• Those “middle-skilled, routine jobs” that tend to be replaced are those with job activities focusing on “Data Collection”, “Processing Data”, “Predictable Physical Work” (Chui, M, Manyika, J. Miremadi, M. 2016)


Current technology could be used to automate 45% of individual activities, but only 5% of occupations can be completed automated. Almost every job has a significant percentage of its activities that can be automated.


According to the study, it’s more technically feasible to automate predictable physical activities than unpredictable ones.  And if the activities involved in any occupation are broken down into “Managing others”, “Applying expertise”, “Stakeholder Interactions”, “Unpredictable Physical work”, “Data Collection”, “Processing Data”, “Predictable Physical Work”. The last three categories of activities have very high chance of being computerised and automated.


This will have a profound impact to the future labour market, those qualities involving interactions, expertise and creative problem solving with unpredictable challenges will be even more valued. This is definitely a positive reinforcement of one’s belief that in a “Creative economy”, in the scale of these activities involved, more people would be focused on the first three categories and create more ideas, and in the meantime, people would rather stay at routine activities will be replaced and have to change in order to survive.


  • As technology progresses, creative skills will become more important, meaning that places that have specialised in creative work will most likely be the main beneficiaries of the digital age. (NESTA, 2015)


Despite the expanding scope of automation, Frey and Osborne (2013) shows that creativity remains a key bottleneck to computerisation. In line with these, NESTA study shows that creative jobs are the least susceptible to automation. By contrast, while the next wave of computer-related technologies is likely to displace a wide range of occupations, they are also likely to complement creative workers. The study findings suggest that many of the occupations that are intensive in creative tasks are jobs that are directly associated with the arrival of new technologies.


NESTA 2015 study concludes that while occupation creativity is inversely related to computerisability, the new technology has enabled a new level of creativity. More generally, the digitisation of the economy is likely to further increase the demand for creative skills.


These studies confirmed that human creativity is the driver behind the technology advance and the industrial revolution, but at the same time human creativity is also being challenged and shaped to reach to the highest level because of the advance in technology.


  1. Observations and Case studies in the Creative industry


  • Digitalisation has challenged Hong Kong’s publishing industry, but also presents opportunities


There are 11 industries categories in Creative and Culture Industry in Hong Kong, despite the overall increase of value added and the employment number, the Publishing industry has demonstrated a rather moderate growth in both measures, and it showed decrease from 2013 to 2014.  (Census and Statistics Department, 2016)

There is no doubt that digitalisation is the biggest cause of this decline. Hong Kong’s print media giant Next Media issued announcement in 2015 to downsize and layoff relevant employees, and to change its name to “Next Digital” reflecting a strategic move to align its business into the digital space and provide a clearer identity and image for company. (Tam I. 2015) As the end of 30 September 2016, stated in their Interim Report 2016, the revenue had a 24.8% decrease than same period last year. The reduced circulation caused the print advertising revenue. However, its digital business division has been increasing, its external revenue, which consists of subscription fees, online advertising revenue, content licensing payments, games and content sponsorship, and in-app purchase of virtual products, has reported 2.1% against the same month last year.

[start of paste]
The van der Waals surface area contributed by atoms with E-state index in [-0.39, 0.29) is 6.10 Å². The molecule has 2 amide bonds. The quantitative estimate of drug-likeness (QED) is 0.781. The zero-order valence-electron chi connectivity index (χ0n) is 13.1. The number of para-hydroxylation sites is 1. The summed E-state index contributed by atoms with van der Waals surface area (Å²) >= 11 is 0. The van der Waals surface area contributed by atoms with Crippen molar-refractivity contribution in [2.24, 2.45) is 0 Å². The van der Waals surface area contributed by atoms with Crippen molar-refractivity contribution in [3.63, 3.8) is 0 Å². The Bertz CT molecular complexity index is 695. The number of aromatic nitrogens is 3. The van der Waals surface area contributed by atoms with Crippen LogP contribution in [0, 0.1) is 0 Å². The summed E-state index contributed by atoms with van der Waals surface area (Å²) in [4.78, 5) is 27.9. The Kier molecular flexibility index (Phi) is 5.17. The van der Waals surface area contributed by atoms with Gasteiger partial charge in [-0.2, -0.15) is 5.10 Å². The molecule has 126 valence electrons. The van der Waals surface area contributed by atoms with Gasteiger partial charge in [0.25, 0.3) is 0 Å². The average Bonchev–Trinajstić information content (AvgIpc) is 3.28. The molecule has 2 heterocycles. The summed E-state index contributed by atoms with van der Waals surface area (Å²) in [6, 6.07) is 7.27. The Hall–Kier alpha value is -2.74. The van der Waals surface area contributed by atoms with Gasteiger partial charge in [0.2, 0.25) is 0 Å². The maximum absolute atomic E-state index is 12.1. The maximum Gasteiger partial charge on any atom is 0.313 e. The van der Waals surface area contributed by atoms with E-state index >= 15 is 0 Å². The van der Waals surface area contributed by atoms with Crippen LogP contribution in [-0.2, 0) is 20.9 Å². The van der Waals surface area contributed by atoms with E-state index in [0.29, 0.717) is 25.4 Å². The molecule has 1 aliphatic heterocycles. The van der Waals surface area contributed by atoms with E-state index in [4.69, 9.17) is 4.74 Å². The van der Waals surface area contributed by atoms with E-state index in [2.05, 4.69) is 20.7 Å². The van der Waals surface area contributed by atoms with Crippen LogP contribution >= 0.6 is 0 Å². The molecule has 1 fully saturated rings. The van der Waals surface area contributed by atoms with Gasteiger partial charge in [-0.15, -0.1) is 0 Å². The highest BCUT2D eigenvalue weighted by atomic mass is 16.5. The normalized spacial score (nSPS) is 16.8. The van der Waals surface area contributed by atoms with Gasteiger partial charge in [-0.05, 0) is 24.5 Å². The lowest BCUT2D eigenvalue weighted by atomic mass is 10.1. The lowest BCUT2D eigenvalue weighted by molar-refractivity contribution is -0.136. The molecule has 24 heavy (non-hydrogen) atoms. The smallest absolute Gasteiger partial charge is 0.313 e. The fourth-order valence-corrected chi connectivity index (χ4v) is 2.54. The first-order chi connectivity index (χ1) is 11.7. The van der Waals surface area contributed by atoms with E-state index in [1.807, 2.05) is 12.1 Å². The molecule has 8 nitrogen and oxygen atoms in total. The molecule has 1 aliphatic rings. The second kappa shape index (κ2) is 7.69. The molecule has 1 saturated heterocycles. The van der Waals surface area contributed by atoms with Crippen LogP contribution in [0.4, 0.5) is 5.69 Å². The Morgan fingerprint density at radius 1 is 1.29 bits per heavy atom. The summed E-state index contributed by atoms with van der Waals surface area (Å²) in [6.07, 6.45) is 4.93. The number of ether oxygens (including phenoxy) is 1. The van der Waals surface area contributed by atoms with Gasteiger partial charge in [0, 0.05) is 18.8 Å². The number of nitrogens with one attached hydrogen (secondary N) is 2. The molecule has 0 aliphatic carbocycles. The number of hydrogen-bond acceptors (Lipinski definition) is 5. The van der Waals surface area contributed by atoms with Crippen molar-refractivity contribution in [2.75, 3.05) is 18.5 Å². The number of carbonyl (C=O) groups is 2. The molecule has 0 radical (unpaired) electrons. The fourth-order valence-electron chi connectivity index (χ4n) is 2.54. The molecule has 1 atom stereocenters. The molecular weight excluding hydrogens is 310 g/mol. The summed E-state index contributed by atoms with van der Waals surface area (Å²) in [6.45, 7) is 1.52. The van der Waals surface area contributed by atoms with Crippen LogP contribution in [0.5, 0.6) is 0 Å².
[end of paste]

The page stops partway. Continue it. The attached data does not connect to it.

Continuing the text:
There is clear advantage to the digitalisation, it no longer confines the distribution to a local market. Next Digital opens its USA platform, and immediately it sees significant traffic from the overseas Chinese population. As of September 2016, Apple Daily has recorded over 1.5 million monthly unique visitors in USA, and 420,000s in Canada. (Next Digital Interim Report Sept 2016)


  • “Open Collaboration” is on the rise, a new way of nurturing and stimulating creativity.


“Open source software” is booming, many of today’s ground breaking artists work with software, from data visualisations to interactive video projects. Open-source creative coding tools like Processing, Cinder, and openFrameworks (Von Baldegg, K.CM.V, 2013). They are ready for people to take away and make greater things. Anne Luther, our guest speaker from Unit One, also uses open source platform https://d3js.org/  to develop software for data visualisation.


Another kind of Open Collaboration is idea sharing. I’ve listened to numerous talks in Tedx events on YouTube, where speakers talk about their ideas worth spreading.


Wikipedia has become the new Encyclopaedia for free, and around the same time,  Encyclopedia Britanniaca has ceased printing (Giles, J. 2005 quoted by Sheen S. Levine, Prietula, M.J 2015) after 244 years of circulation.


All these open collaborators rely on the free contributions of certain experts, and the contributors take their contributions as trophies. The strong motivation behind the contributors is “peer recognition”, i.e., being recognize as competent and successful (Florida, 2002). What a healthy way to nurture and stimulate creativity.